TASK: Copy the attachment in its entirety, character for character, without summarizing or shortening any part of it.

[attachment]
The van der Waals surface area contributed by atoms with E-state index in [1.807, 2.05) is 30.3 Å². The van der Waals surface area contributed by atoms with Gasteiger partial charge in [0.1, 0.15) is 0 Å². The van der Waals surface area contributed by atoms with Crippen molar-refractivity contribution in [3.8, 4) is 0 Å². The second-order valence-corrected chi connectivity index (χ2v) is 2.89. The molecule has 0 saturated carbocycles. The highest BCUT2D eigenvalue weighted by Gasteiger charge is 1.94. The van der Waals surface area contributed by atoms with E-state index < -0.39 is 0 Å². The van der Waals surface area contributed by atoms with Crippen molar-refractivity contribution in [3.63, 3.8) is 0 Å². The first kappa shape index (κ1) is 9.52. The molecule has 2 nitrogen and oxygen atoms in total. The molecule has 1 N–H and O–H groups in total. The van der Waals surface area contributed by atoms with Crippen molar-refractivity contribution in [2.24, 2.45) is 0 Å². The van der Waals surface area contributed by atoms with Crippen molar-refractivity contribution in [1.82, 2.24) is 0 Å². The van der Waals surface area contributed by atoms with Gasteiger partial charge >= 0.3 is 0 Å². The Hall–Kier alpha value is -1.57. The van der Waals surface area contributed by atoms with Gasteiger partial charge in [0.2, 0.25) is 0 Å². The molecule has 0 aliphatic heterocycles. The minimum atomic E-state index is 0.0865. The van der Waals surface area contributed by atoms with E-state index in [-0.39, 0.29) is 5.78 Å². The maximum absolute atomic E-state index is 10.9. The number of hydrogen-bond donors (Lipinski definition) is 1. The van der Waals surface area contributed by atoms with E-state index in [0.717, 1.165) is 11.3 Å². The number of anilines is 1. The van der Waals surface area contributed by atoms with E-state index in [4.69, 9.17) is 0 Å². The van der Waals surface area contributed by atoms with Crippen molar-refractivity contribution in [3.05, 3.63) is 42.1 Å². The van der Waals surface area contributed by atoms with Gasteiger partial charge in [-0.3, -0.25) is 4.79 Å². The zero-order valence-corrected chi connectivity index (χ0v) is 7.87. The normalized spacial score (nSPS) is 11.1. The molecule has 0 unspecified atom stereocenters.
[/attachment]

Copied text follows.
The van der Waals surface area contributed by atoms with E-state index in [1.807, 2.05) is 30.3 Å². The van der Waals surface area contributed by atoms with Gasteiger partial charge in [0.1, 0.15) is 0 Å². The van der Waals surface area contributed by atoms with Crippen molar-refractivity contribution in [3.8, 4) is 0 Å². The second-order valence-corrected chi connectivity index (χ2v) is 2.89. The molecule has 0 saturated carbocycles. The highest BCUT2D eigenvalue weighted by Gasteiger charge is 1.94. The van der Waals surface area contributed by atoms with E-state index < -0.39 is 0 Å². The van der Waals surface area contributed by atoms with Crippen molar-refractivity contribution in [3.63, 3.8) is 0 Å². The first kappa shape index (κ1) is 9.52. The molecule has 2 nitrogen and oxygen atoms in total. The molecule has 1 N–H and O–H groups in total. The van der Waals surface area contributed by atoms with Crippen molar-refractivity contribution in [2.24, 2.45) is 0 Å². The van der Waals surface area contributed by atoms with Crippen molar-refractivity contribution in [1.82, 2.24) is 0 Å². The van der Waals surface area contributed by atoms with Gasteiger partial charge >= 0.3 is 0 Å². The Hall–Kier alpha value is -1.57. The van der Waals surface area contributed by atoms with Gasteiger partial charge in [0.2, 0.25) is 0 Å². The molecule has 0 aliphatic heterocycles. The minimum atomic E-state index is 0.0865. The van der Waals surface area contributed by atoms with E-state index in [-0.39, 0.29) is 5.78 Å². The maximum absolute atomic E-state index is 10.9. The number of hydrogen-bond donors (Lipinski definition) is 1. The van der Waals surface area contributed by atoms with E-state index in [0.717, 1.165) is 11.3 Å². The number of anilines is 1. The van der Waals surface area contributed by atoms with E-state index in [4.69, 9.17) is 0 Å². The van der Waals surface area contributed by atoms with Crippen molar-refractivity contribution in [3.05, 3.63) is 42.1 Å². The van der Waals surface area contributed by atoms with Gasteiger partial charge in [-0.3, -0.25) is 4.79 Å². The zero-order valence-corrected chi connectivity index (χ0v) is 7.87. The normalized spacial score (nSPS) is 11.1. The molecule has 0 unspecified atom stereocenters.